Mid-Major College Basketball Squads That Aren't So "Mid"

Justin KundratCorrespondent IJanuary 25, 2009

Mid-majors are often defined as schools that do not belong to conferences that are affiliated with the BCS, which would therefore rule out all teams from the ACC, SEC, Big East, Big Ten, Big 12, and Pac-10.

Kyle Whelliston, writer for the mid-majority, has a different idea though, and bases it off of school’s athletic budgets. His concept then rules out C-USA and Mountain West as well, leaving 24 conferences to be considered “mid-majors.”

I generally still consider the Mountain West to be a mid-major conference (for the most part), since it is not known to hold “dominant basketball teams”.

But since there is no clear idea for where to draw the line, it’s possible to sometimes fudge it a bit. Anyways, my mid-major conferences are all but those six listed above and this is generally what I focus my writing on.

Note: I didn’t include Memphis in this article because I still don’t consider them a mid-major school since they receive the same media coverage as the “major” schools, although they do belong to the C-USA.

Every year, there are a few mid-majors that tend to play above the average mid-major talent level and find their way into the top 25 poll. These teams dominate conference play and make deep NCAA tournament runs backed by experience, strong team chemistry, and an accustom to winning.

I refer to these types of teams as “giant-majors” because they are a little better than the ordinary mid-major.

Currently, there are three teams that fall into this category, with a few others on the borderline.


Xavier Musketeers (17-2)

The Xavier Musketeers top off the list with a No. 15 ranking and a 17-2 record.

They hold impressive wins over several “major” teams such as Missouri, Virginia Tech, Memphis, Auburn, Virginia, and most recently, LSU.

Although they certainly miss recent graduates Drew Lavender, Stanley Burrell, and Josh Duncan, the Musketeers have shown no signs of it with other players filling their roles.

Junior Derrick Brown and Seniors BJ Raymond and CJ Anderson combine for 36.3 points, 15.0 rebounds, and 5.3 assists per game, all of which account for a massive percentage of the team’s statistics.

They do commit a large number of turnovers though (15.4) and only gather around 5.4 steals per game mainly due to a lack of a consistent point guard. Thankfully, their strong defense makes up for this.

Xavier ranks ninth in the country defensively, allowing an average of only 86.3 points on 100 offensive possessions, and hold opponents to just 37.2 percent from the field (seventh nationally).

If there is a team to be afraid of from the Atlantic-10, it would be the Musketeers, who look to continue their A-10 dominance with matches this week against Charlotte and UMass.


Butler Bulldogs (18-1)

The next team on this list is Butler, who lost four of their five starters last year and yet somehow manage to have an 18-1 record and a No. 16 rank.

They are led in scoring (and everything else for that matter) by two freshmen and a sophomore, who all average at least 13 points per game.

Butler has taken a commanding lead over the Horizon League this past week, with wins over UW-Milwaukee and UW-Green Bay, the second and third place teams, and are now 9-0 in conference play.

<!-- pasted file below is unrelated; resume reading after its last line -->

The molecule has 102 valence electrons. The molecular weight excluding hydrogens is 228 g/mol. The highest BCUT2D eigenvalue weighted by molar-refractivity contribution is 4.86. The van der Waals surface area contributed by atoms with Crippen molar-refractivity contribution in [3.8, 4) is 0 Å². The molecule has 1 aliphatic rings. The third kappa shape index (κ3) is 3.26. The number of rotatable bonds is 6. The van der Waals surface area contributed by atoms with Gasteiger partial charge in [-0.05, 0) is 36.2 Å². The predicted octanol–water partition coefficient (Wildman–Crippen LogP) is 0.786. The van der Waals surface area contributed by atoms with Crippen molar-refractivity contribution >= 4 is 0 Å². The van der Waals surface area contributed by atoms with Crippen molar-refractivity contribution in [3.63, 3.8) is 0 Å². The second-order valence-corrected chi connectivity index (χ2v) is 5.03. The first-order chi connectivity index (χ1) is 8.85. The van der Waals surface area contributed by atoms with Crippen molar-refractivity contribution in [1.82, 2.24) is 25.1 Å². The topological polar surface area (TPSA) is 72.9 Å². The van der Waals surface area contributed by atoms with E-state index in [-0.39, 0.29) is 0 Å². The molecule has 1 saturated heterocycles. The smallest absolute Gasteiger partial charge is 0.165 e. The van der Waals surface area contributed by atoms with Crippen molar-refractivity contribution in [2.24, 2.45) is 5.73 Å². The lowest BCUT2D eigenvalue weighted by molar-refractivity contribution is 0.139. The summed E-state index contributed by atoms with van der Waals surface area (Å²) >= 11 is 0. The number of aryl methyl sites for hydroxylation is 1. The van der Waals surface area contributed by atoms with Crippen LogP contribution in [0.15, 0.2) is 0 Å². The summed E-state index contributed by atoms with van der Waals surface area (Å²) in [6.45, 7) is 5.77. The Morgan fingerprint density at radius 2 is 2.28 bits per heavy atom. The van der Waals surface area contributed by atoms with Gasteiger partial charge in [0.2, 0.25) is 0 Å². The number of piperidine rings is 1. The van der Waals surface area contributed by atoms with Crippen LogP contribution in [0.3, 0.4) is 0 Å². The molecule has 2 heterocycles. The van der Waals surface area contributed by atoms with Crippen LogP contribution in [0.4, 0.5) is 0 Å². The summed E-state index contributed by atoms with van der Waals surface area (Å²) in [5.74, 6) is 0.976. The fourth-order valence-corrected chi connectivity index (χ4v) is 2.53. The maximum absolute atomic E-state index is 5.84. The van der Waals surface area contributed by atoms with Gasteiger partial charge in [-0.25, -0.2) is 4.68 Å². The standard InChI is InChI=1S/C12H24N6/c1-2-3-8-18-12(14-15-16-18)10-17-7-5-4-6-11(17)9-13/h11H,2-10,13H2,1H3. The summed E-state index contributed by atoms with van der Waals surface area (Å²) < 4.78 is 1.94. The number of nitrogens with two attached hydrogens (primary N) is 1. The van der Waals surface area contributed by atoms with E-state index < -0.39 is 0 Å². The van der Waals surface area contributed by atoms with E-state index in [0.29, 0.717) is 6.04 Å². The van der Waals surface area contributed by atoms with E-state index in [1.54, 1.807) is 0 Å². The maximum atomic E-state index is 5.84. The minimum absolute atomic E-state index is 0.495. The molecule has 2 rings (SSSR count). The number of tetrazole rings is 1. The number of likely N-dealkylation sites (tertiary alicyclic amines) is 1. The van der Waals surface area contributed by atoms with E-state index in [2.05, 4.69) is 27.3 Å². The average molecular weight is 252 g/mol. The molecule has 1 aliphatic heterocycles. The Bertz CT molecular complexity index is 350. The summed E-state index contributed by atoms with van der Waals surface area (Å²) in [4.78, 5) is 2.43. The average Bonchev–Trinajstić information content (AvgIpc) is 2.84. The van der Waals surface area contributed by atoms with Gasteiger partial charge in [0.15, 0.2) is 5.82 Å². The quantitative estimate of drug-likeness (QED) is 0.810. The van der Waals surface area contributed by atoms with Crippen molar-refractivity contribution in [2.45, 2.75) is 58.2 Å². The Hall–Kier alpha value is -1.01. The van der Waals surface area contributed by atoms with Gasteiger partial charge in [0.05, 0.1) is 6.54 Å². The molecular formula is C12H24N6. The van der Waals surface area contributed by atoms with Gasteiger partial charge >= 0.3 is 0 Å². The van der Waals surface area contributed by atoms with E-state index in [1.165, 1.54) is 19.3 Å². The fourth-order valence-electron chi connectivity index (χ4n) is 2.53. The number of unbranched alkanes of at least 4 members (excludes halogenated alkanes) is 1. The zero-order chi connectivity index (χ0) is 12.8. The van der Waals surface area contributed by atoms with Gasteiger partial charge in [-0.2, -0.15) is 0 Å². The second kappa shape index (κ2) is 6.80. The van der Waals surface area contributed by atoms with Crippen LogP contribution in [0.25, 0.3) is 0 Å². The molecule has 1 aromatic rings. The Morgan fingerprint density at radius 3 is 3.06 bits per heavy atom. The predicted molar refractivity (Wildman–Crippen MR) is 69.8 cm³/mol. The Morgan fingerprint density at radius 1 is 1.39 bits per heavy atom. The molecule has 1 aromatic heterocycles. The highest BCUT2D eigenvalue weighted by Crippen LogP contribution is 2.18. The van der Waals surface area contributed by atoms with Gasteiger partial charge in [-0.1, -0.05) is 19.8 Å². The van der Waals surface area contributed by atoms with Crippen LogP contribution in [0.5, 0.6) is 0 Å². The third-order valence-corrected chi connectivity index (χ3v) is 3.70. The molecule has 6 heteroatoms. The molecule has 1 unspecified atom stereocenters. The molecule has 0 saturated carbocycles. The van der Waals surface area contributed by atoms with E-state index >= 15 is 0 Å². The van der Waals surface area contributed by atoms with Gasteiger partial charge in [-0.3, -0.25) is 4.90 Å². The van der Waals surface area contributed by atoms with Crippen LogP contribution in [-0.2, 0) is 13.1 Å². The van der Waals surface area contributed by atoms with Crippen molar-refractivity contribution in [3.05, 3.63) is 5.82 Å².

A very low turnover percentage, and a defense that only allows 55.6 points per game certainly don’t hurt either, as Butler has glided through their schedule with an average winning margin of 13.0 points.

They have wins over Northwestern and UAB, while also defeating fellow “giant-major” Xavier by nine points at their place. Butler’s lone loss came at Ohio State (by three), something that they cannot possibly be upset about seeing that they have won every other game.

Looking at the remainder of their conference schedule, I seriously wouldn’t be surprised if they ran the table and finished 18-0 in the Horizon League.


Gonzaga Bulldogs (14-4)

The final qualifier is perhaps the most well-recognized of the bunch, No. 23 Gonzaga.

The Bulldogs are by far the most talented giant-major and have easily played the most challenging schedule, but they have been mildly disappointing thus far.

They were ranked as high as No. 4 in the nation, but following that devastating loss to UConn, everything seemed to go downhill as they went on to lose to Portland State and Utah.

An overtime win at Tennessee helped end that skid, and they have now won six straight and are 5-0 in the WCC.

The Bulldogs have four players scoring in double figures and have been pummeling conference opponents by an average of 28 points per game. They rank in the top 15 in both offensive and defensive efficiencies and display no apparent weaknesses other than some occasional foul trouble.

They also have a stunning 1.39-to-1 AST/TO ratio (eighth nationally) thanks to Pargo’s six assists per game, and have defeated a plethora of major teams such as Maryland, Oklahoma State, Tennessee (twice), and Washington State, NONE of which were played at home.

Gonzaga, however, have a big in-conference foe in St. Mary’s, a team that still has not broken into the AP Top 25 (currently 27) but should this upcoming week. Games against the Gaels will prove a lot about which team is the real giant-major.


The Rest: St. Mary’s (27), Davidson (34), Utah State (36), Dayton (42), George Mason (43).

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